• 05.31.16

Here’s The “Jaunt VR Shake” We Created During FC/LA

How hard is it to make a VR experience? At Fast Company‘s creativity counter-conference last week, 40 people donned costumes to find out.

Here’s The “Jaunt VR Shake” We Created During FC/LA

Wearing a gorilla suit, having attendees dress like the Pink Ladies from Grease, and visiting a company whose CTO got dressed up as a pirate was certainly not part of the official agenda for day one of Fast Company’s creativity counter-conference in Los Angeles last week. And yet that’s exactly what ended up happening during our site visit to Jaunt VR studios in Santa Monica.


It came about as part of a proof of concept: Jaunt wanted to show just how easy it’s becoming to produce VR experiences by filming a segment, and editing and rendering it overnight for distribution the next day.

Jaunt is among the leaders in the burgeoning field of VR production. With $100 million funding from Disney, CAA’s Evolution Media Capital, and China Media Capital, Jaunt designed a 360-degree camera, the Jaunt One, which syncs across 24 stereoscopic 3-D cameras and sound-field microphones. Jaunt has created software tools to manage and render the footage in the cloud as well. And they have in-house creatives who advise filmmakers, including The Bourne Identity director Doug Liman, on how best to produce their own VR films.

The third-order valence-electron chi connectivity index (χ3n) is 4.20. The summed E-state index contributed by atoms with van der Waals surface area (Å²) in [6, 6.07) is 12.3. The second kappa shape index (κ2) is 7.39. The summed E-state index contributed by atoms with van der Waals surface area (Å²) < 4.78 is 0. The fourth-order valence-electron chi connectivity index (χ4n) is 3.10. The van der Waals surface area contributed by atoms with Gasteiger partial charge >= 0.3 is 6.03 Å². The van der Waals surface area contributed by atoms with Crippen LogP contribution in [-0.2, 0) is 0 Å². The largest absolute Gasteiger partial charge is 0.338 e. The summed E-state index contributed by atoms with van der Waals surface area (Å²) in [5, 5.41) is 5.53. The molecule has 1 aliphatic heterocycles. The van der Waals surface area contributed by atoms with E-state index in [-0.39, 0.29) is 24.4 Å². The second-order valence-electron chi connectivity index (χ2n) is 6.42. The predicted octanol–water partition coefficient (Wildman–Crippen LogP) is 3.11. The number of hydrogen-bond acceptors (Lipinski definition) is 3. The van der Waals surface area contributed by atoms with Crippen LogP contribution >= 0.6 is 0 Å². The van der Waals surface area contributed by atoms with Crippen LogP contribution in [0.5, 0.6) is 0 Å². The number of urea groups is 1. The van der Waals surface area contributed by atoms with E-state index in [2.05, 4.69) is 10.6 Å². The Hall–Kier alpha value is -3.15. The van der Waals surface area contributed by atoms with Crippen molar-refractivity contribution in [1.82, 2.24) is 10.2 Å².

A good example of Jaunt’s end-to-end capabilities can be found in a piece for North Face titled Nepal. Best viewed using high-end VR goggles, Nepal takes the viewer on a trip to Nepal and up into the Himalayas that includes drone footage. There are some breathtaking moments at high altitude.

Jaunt more recently created a six-part series of Paul McCartney concert videos directed by Tony Kaye (American History X).

For our group, scaling a few office chairs was adventure enough. Listen closely and you might hear a couple of wineglasses breaking.

The result is a VR first, albeit a goofy one: the Harlem Shake in every direction you can see. A bit dated for 2016, but a lot of fun nonetheless.


It was filmed last Tuesday around 4:30 p.m. A link to the finished VR was sent to the attendees first thing the next morning, showing that, with the right tools and talent, creating virtual experiences need not be an overly time-consuming or expensive undertaking.

Plus, you might get to dress up in a gorilla suit.

About the author

I'm the executive editor of Fast Company and Co.Design.